SAN DIEGO, Aug. 21, 2003 (PRIMEZONE) -- The U.S. Navy's RQ-8A Fire Scout vertical takeoff and landing tactical unmanned air vehicle system (UAV), produced by Northrop Grumman Corporation's (NYSE:NOC) Integrated Systems sector, has completed its first flights under control of Raytheon's Tactical Control System (TCS) software. The flights were conducted Aug. 8 at the Navy's Webster Field Annex near Patuxent River, Md.
The tests begin a series of flights designed to verify the TCS's ability to control the Fire Scout air vehicle and payload, provide the air vehicle and payload operator's displays, and disseminate data to the command, control, communications, computers and intelligence (C4I) architecture.
The first three flights lasted a total of 21 minutes and included autonomous engine start, take-off abort, normal take-off, mission abort, normal mission, waypoint navigation, "vector" control of the air vehicle, recovery and landing. No discrepancies were noted during the flight that reached an altitude of 1,000 feet and an air speed of 30 knots.
The TCS software provides three benefits: seamless control of any TCS-compliant UAV system from a TCS-configured Ground Control Station (GCS); standardized graphical user interfaces for operators; and seamless dissemination of payload productions out to the Joint C4I architecture. Fire Scout is the first UAV system to be fully TCS-compliant.
The next major event in the series of test flights for Fire Scout and TCS is scheduled for late August. It will test the Fire Scout system's ability to operate in a shipboard environment. The tests will comprise flight operations from Point Mugu Naval Air Station, Calif., directed by a TCS-configured GCS aboard the USS Denver (LPD-9), operating off the coast of Point Mugu.
The Fire Scout system is in development and low-rate initial production by Northrop Grumman and could be a force multiplier for Navy forces at sea and U.S. Marine Corps forces ashore. The air vehicle can operate at altitudes up to 20,000 feet and provides the capability to watch for threats within 150 nautical miles of the ground control station. The system can direct Navy and Marine weapons accurately to the target with precise target location coordinates or the laser designator.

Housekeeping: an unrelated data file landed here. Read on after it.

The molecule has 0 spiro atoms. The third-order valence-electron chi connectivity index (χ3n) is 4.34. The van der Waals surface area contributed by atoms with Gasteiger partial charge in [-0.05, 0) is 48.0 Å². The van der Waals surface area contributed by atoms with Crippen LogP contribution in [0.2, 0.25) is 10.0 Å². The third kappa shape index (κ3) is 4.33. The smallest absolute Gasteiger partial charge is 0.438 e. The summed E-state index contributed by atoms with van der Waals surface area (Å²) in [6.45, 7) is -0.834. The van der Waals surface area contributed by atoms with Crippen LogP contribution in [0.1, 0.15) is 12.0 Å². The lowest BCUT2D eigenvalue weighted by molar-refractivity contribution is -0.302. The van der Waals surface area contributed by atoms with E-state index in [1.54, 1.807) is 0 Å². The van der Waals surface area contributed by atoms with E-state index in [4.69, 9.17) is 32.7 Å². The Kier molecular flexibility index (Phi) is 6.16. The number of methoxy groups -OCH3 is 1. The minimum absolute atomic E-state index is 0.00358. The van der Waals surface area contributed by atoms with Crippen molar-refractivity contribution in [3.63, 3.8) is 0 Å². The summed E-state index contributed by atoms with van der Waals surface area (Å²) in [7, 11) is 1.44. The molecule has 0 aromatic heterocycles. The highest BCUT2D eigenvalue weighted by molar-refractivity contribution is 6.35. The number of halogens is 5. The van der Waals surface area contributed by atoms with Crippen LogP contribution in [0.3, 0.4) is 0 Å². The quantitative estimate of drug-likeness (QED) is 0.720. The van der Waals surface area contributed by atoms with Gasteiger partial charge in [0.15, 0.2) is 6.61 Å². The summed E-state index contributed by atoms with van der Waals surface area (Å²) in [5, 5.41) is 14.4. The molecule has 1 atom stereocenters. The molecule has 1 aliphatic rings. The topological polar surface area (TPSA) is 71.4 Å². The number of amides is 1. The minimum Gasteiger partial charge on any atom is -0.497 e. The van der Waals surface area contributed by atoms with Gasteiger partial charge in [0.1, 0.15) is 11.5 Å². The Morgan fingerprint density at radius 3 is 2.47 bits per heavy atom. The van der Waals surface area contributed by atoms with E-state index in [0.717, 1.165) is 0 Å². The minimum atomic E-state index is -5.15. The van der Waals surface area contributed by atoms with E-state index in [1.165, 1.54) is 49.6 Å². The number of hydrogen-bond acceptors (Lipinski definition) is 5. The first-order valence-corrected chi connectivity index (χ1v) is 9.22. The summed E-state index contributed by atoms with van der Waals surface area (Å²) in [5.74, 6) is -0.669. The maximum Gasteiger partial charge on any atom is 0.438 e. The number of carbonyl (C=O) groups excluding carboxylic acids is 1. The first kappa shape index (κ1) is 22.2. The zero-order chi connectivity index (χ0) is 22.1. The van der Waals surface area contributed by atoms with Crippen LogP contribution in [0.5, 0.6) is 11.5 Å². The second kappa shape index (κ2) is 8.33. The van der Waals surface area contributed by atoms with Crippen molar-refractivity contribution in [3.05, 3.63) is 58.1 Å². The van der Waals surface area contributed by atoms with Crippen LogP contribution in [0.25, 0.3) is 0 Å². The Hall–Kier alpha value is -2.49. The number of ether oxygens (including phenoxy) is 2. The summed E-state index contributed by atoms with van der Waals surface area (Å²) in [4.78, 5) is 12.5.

Northrop Grumman's Electronic Systems sector, headquartered in Baltimore, provides the Fire Scout's payload, which consists of electro-optical and infrared sensors, and a laser designator/range finder.
Northrop Grumman Integrated Systems, headquartered in El Segundo, Calif., is a premier aerospace and defense systems integration enterprise. As one of Northrop Grumman Corporation's seven sectors, it designs, develops, produces and supports network-enabled integrated systems and subsystems for U.S. government, civil and international customers. Integrated Systems delivers best-value solutions, products and services that support military missions in the areas of intelligence, surveillance and reconnaissance; battle management command and control; and integrated strike warfare. Learn more about Northrop Grumman at: http://www.northropgrumman.com .
Raytheon Company's Intelligence and Information Systems (IIS) business in Falls Church, Va., is the prime system integrator for the U.S. Navy's Tactical Control System. IIS is a leader in technology solutions drawing on capabilities in signals, imaging and Geospatial intelligence; air and space-borne command and control; ground engineering support; and weather and environmental data management. Learn more about Raytheon at: http://www.raytheon.com .
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